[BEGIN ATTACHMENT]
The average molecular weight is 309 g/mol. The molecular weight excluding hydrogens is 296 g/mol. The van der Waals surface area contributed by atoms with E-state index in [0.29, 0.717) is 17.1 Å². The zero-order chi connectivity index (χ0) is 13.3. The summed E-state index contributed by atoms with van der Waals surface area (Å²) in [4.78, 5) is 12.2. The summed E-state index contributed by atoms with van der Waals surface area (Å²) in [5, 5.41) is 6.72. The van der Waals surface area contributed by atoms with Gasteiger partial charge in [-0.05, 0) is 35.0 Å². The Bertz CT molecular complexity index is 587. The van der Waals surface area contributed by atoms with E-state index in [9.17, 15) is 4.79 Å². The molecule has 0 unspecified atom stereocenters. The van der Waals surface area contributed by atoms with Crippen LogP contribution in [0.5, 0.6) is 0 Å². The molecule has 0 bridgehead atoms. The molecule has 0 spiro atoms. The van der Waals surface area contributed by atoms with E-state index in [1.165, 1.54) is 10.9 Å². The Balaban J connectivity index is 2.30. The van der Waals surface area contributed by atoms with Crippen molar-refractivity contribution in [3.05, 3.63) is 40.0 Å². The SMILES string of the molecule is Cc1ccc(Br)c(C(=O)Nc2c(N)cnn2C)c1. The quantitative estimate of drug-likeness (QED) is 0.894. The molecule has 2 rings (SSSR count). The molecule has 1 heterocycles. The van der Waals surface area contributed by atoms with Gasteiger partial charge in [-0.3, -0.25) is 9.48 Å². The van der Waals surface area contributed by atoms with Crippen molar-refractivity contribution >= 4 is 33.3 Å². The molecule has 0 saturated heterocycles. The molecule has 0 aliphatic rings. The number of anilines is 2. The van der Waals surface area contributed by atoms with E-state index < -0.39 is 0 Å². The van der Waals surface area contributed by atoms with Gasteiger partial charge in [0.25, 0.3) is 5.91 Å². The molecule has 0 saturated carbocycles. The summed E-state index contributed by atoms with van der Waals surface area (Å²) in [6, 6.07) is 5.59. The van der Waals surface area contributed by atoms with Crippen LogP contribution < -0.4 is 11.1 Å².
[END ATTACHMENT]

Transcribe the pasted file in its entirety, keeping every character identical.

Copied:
The average molecular weight is 309 g/mol. The molecular weight excluding hydrogens is 296 g/mol. The van der Waals surface area contributed by atoms with E-state index in [0.29, 0.717) is 17.1 Å². The zero-order chi connectivity index (χ0) is 13.3. The summed E-state index contributed by atoms with van der Waals surface area (Å²) in [4.78, 5) is 12.2. The summed E-state index contributed by atoms with van der Waals surface area (Å²) in [5, 5.41) is 6.72. The van der Waals surface area contributed by atoms with Gasteiger partial charge in [-0.05, 0) is 35.0 Å². The Bertz CT molecular complexity index is 587. The van der Waals surface area contributed by atoms with E-state index in [9.17, 15) is 4.79 Å². The molecule has 0 unspecified atom stereocenters. The van der Waals surface area contributed by atoms with Crippen LogP contribution in [0.5, 0.6) is 0 Å². The molecule has 0 bridgehead atoms. The molecule has 0 spiro atoms. The van der Waals surface area contributed by atoms with E-state index in [1.165, 1.54) is 10.9 Å². The Balaban J connectivity index is 2.30. The van der Waals surface area contributed by atoms with Crippen molar-refractivity contribution in [3.05, 3.63) is 40.0 Å². The SMILES string of the molecule is Cc1ccc(Br)c(C(=O)Nc2c(N)cnn2C)c1. The quantitative estimate of drug-likeness (QED) is 0.894. The molecule has 2 rings (SSSR count). The molecule has 1 heterocycles. The van der Waals surface area contributed by atoms with Gasteiger partial charge in [-0.3, -0.25) is 9.48 Å². The van der Waals surface area contributed by atoms with Crippen molar-refractivity contribution >= 4 is 33.3 Å². The molecule has 0 saturated heterocycles. The molecule has 0 aliphatic rings. The number of anilines is 2. The van der Waals surface area contributed by atoms with E-state index < -0.39 is 0 Å². The van der Waals surface area contributed by atoms with Gasteiger partial charge in [0.25, 0.3) is 5.91 Å². The molecule has 0 saturated carbocycles. The summed E-state index contributed by atoms with van der Waals surface area (Å²) in [6, 6.07) is 5.59. The van der Waals surface area contributed by atoms with Crippen LogP contribution < -0.4 is 11.1 Å².